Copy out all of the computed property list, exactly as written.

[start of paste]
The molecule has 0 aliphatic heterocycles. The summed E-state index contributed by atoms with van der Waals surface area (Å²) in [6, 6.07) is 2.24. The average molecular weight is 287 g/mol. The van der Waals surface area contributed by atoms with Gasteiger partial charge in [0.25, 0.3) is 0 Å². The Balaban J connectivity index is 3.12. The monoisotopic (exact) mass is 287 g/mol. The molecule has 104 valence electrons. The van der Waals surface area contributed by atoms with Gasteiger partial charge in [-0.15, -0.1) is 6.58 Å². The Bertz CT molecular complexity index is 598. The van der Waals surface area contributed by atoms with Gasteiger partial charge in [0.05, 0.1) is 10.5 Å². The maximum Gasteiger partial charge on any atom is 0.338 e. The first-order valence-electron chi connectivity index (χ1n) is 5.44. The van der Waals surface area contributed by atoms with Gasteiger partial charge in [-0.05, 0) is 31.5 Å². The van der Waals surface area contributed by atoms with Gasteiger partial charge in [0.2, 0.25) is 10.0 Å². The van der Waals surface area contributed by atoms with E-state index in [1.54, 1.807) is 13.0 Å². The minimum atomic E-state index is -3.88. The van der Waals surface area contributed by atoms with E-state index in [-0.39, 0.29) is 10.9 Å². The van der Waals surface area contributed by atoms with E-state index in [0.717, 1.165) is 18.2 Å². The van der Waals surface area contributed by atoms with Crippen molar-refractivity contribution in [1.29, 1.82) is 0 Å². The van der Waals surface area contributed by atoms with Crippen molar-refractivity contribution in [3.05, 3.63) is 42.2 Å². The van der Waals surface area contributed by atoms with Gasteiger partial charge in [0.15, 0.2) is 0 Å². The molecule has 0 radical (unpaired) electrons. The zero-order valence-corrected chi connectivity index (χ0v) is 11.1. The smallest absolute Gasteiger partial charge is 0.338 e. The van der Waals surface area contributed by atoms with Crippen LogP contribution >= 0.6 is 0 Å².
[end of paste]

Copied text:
The molecule has 0 aliphatic heterocycles. The summed E-state index contributed by atoms with van der Waals surface area (Å²) in [6, 6.07) is 2.24. The average molecular weight is 287 g/mol. The van der Waals surface area contributed by atoms with Gasteiger partial charge in [0.25, 0.3) is 0 Å². The Balaban J connectivity index is 3.12. The monoisotopic (exact) mass is 287 g/mol. The molecule has 104 valence electrons. The van der Waals surface area contributed by atoms with Gasteiger partial charge in [-0.15, -0.1) is 6.58 Å². The Bertz CT molecular complexity index is 598. The van der Waals surface area contributed by atoms with Gasteiger partial charge in [0.05, 0.1) is 10.5 Å². The maximum Gasteiger partial charge on any atom is 0.338 e. The first-order valence-electron chi connectivity index (χ1n) is 5.44. The van der Waals surface area contributed by atoms with Gasteiger partial charge in [-0.05, 0) is 31.5 Å². The van der Waals surface area contributed by atoms with Gasteiger partial charge in [0.2, 0.25) is 10.0 Å². The van der Waals surface area contributed by atoms with E-state index in [1.54, 1.807) is 13.0 Å². The minimum atomic E-state index is -3.88. The van der Waals surface area contributed by atoms with E-state index in [-0.39, 0.29) is 10.9 Å². The van der Waals surface area contributed by atoms with E-state index in [0.717, 1.165) is 18.2 Å². The van der Waals surface area contributed by atoms with Crippen molar-refractivity contribution in [1.29, 1.82) is 0 Å². The van der Waals surface area contributed by atoms with Crippen molar-refractivity contribution in [3.05, 3.63) is 42.2 Å². The van der Waals surface area contributed by atoms with Gasteiger partial charge in [0.15, 0.2) is 0 Å². The molecule has 0 radical (unpaired) electrons. The zero-order valence-corrected chi connectivity index (χ0v) is 11.1. The smallest absolute Gasteiger partial charge is 0.338 e. The van der Waals surface area contributed by atoms with Crippen LogP contribution >= 0.6 is 0 Å².